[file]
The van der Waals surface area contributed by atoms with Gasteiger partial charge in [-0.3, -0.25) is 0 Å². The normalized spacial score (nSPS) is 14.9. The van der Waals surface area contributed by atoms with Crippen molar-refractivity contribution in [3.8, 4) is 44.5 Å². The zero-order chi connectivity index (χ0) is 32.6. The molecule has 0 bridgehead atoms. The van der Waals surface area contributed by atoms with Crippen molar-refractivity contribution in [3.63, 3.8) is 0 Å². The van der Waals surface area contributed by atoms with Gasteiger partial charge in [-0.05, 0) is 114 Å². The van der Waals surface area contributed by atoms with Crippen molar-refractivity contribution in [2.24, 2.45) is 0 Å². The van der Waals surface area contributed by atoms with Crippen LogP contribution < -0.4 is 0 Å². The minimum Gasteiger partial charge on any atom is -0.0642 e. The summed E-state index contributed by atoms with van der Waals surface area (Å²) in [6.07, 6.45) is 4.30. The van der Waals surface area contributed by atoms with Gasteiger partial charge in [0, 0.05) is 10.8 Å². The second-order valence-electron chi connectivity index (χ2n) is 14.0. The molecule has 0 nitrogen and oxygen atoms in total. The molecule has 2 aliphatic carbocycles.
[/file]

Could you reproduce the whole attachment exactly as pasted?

The van der Waals surface area contributed by atoms with Gasteiger partial charge in [-0.3, -0.25) is 0 Å². The normalized spacial score (nSPS) is 14.9. The van der Waals surface area contributed by atoms with Crippen molar-refractivity contribution in [3.8, 4) is 44.5 Å². The zero-order chi connectivity index (χ0) is 32.6. The molecule has 0 bridgehead atoms. The van der Waals surface area contributed by atoms with Crippen molar-refractivity contribution in [3.63, 3.8) is 0 Å². The van der Waals surface area contributed by atoms with Gasteiger partial charge in [-0.05, 0) is 114 Å². The van der Waals surface area contributed by atoms with Crippen molar-refractivity contribution in [2.24, 2.45) is 0 Å². The van der Waals surface area contributed by atoms with Crippen LogP contribution < -0.4 is 0 Å². The minimum Gasteiger partial charge on any atom is -0.0642 e. The summed E-state index contributed by atoms with van der Waals surface area (Å²) in [6.07, 6.45) is 4.30. The van der Waals surface area contributed by atoms with Gasteiger partial charge in [0, 0.05) is 10.8 Å². The second-order valence-electron chi connectivity index (χ2n) is 14.0. The molecule has 0 nitrogen and oxygen atoms in total. The molecule has 2 aliphatic carbocycles.